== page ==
The wedding of John Boyle and Miss Hattie Vanderhaar was celebrated on
Wednesday morning at St. James church, Rev. Father E. O’Farrell officiating.
The ceremony took place at six o’clock and was witnessed by friends and
relatives. The bride was attended by Miss Jennie Levins and the bridegroom
by his brother, Charles Boyle.
Following the ceremony, a wedding breakfast was served at the home of Mrs.
Boyle, the mother of the groom.
The young couple left immediately on a wedding trip and will visit relatives
at Toronto and other points before returning to LeMars to make their home.
Mr. Boyle is a resident of LeMars and is engaged in the carpentering trade
and is popular with his associates.
The bride came to LeMars two years ago to engage in hospital work at the
city hospital. She has made many friends by her pleasing disposition since
coming to LeMars.
On the return from the honeymoon trip Mr. and Mrs. Boyle will be at home to
their friends at 515 Washington street.
ARE QUIETLY MARRIED
Young People Will Make Their Home in LeMars
Kingsley News-Times: A pretty wedding took place at Sioux City, Iowa, June
25th, at 9:00 o’clock, when John H. Steffen and Ruth Irons, both of
Kingsley, were united in marriage at nuptial mass, Rev. Father V. Brown
officiating. The ceremony was witnessed by the immediate relatives. The
altar was tastefully decorated with pink roses and white carnations.
The bride was attired in a beautiful gown of white silk crepe de chine, with
shadow lace and pearl trimmings. She wore a bridal veil caught with a spray
of orange blossoms. A bridal bouquet of roses completed the costume. She
was attended by Miss Christina Steffen, sister of the groom, who wore a
pretty white embroidered voile dress, lace hat and carried a bouquet of
sweet peas. The groom was attired in conventional black and was attend by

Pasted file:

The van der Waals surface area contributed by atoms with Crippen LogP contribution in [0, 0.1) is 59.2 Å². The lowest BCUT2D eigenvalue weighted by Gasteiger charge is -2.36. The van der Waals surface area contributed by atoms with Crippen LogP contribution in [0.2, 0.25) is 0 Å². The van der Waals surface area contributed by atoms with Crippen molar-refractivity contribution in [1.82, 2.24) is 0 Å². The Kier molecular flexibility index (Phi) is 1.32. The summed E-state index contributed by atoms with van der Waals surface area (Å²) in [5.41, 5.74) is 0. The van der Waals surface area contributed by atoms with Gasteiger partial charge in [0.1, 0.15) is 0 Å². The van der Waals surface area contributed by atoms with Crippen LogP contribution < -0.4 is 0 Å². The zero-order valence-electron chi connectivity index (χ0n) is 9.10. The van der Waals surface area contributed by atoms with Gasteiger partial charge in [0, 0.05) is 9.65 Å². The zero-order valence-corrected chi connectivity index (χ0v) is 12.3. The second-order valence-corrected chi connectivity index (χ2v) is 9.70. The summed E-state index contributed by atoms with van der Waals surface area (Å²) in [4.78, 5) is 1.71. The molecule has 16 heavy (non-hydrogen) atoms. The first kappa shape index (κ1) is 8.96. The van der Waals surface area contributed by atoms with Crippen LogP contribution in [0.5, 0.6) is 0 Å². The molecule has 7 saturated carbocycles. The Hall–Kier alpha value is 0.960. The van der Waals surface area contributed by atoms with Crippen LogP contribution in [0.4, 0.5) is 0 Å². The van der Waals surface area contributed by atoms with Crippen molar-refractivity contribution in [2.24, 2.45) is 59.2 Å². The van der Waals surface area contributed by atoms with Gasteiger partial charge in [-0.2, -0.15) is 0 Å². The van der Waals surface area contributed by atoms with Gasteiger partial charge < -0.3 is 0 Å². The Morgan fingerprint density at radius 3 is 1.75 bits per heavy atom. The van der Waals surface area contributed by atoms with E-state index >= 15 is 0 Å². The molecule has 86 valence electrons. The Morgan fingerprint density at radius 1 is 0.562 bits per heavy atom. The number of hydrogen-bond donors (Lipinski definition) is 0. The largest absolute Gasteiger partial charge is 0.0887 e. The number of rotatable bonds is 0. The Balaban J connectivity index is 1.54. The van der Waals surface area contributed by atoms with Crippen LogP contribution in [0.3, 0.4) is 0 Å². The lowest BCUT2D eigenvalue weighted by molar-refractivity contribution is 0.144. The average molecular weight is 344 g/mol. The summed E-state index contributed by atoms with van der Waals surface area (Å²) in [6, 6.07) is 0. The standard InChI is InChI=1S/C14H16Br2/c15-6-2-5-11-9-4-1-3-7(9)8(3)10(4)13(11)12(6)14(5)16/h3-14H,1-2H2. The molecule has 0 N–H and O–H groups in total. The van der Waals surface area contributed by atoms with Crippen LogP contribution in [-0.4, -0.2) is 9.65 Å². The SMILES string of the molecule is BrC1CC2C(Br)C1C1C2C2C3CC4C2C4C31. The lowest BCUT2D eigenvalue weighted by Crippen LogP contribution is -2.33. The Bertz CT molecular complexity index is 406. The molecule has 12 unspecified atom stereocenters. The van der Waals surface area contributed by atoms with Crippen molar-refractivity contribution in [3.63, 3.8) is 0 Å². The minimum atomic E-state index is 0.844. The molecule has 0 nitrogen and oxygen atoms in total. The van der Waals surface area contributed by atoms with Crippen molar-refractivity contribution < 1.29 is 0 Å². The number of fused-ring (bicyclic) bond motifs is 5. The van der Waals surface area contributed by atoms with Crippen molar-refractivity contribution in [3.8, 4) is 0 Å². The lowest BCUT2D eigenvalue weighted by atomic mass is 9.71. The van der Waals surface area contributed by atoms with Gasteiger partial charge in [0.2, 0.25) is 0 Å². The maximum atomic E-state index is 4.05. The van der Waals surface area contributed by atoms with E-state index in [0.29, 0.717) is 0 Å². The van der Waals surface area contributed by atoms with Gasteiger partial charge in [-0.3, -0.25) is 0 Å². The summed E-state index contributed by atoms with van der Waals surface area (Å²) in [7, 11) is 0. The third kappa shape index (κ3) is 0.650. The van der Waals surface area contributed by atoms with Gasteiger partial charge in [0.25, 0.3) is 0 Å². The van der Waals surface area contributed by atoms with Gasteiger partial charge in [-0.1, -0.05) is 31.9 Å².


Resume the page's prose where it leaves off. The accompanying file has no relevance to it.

his brother, Anthony Steffen.
They left the same day for a trip to Denver, Col. They will be home to
their friends at LeMars, Iowa, after July 30th.
DEATH OF MRS. MOHAN
She Had Suffered Much In The Past Two Years
WELL BELOVED IN A LARGE CIRCLE
The Deceased Was a Charter Member of St. James Aid Society, a Devout
Christian, Loving Wife and Mother and Loyal Friend.
Surrounded by her children and relatives, receiving every consolation that
loving hearts can give, Mrs. Delia L. Mohan, wife of the late John T. Mohan,
passed to her eternal reward Monday evening, July 1st.
Through a lingering illness of almost two years, she has borne her cross
with patience, fortitude and hope. The end came peacefully on Monday
evening as the sum was nearing the western horizon.
Delia L. Conness was born near Streator, La Salle county, Illinois, on
February 4, 1853. There she spent her girlhood life. On October 23, 1878,
she was united in marriage with John T. Mohan, living in La Salle county
until May 1883, when they came to LeMars, which has been her home since.
To this union were born five children, one of whom preceded her in death.
The children are: Dr. J. C. Mohan, of Sioux City; Lily Mae, John T. and
Walter T. Mohan, living at home.
Mrs. Mohan’s chief interest in life were her home and the welfare of her
She is also survived by an aged mother living at Streator, who is ninety
years old; four sisters, Miss Mary Conness and Mrs. Jas. Coudon, of
Streator, Mrs. James Larkin, of Yukon, Okla.; and five brothers, Robert L.,
Walter, John and Luke Conness, all of La Salle county, Illinois, and B. J.
Mohan, of Beach, N.D.
Mrs. Mohan was a charter member of the Ladies Aid Society of the St. James
Catholic church and is the first to deplete their number. She always took
an active part in the work of the Society. Mrs. Mohan was blessed with a
bright and happy disposition and she carried with her always cheerfulness
and sunshine. Those dearest to her have lost a kind and loving mother and
the community a true and helpful friend.
The funeral was held on Wednesday morning at St. James church and was
largely attended. Services were conducted by Rev. Father E. O’Farrell,
pastor of the church, Rev. Father Wolf, Rev. E. T. McNally, of Maurice, and
Rev. Father Conway, of Carroll. The remains were laid to rest in the
Catholic cemetery beside those of her husband, who died April 28, 1911.
The pallbearers were Thos. Stack, Wm. Carel, Thos. Gallagher, Anton Sartori,
P. Farrell, M. Kennedy.
GEORGE JEFFERS MARRIED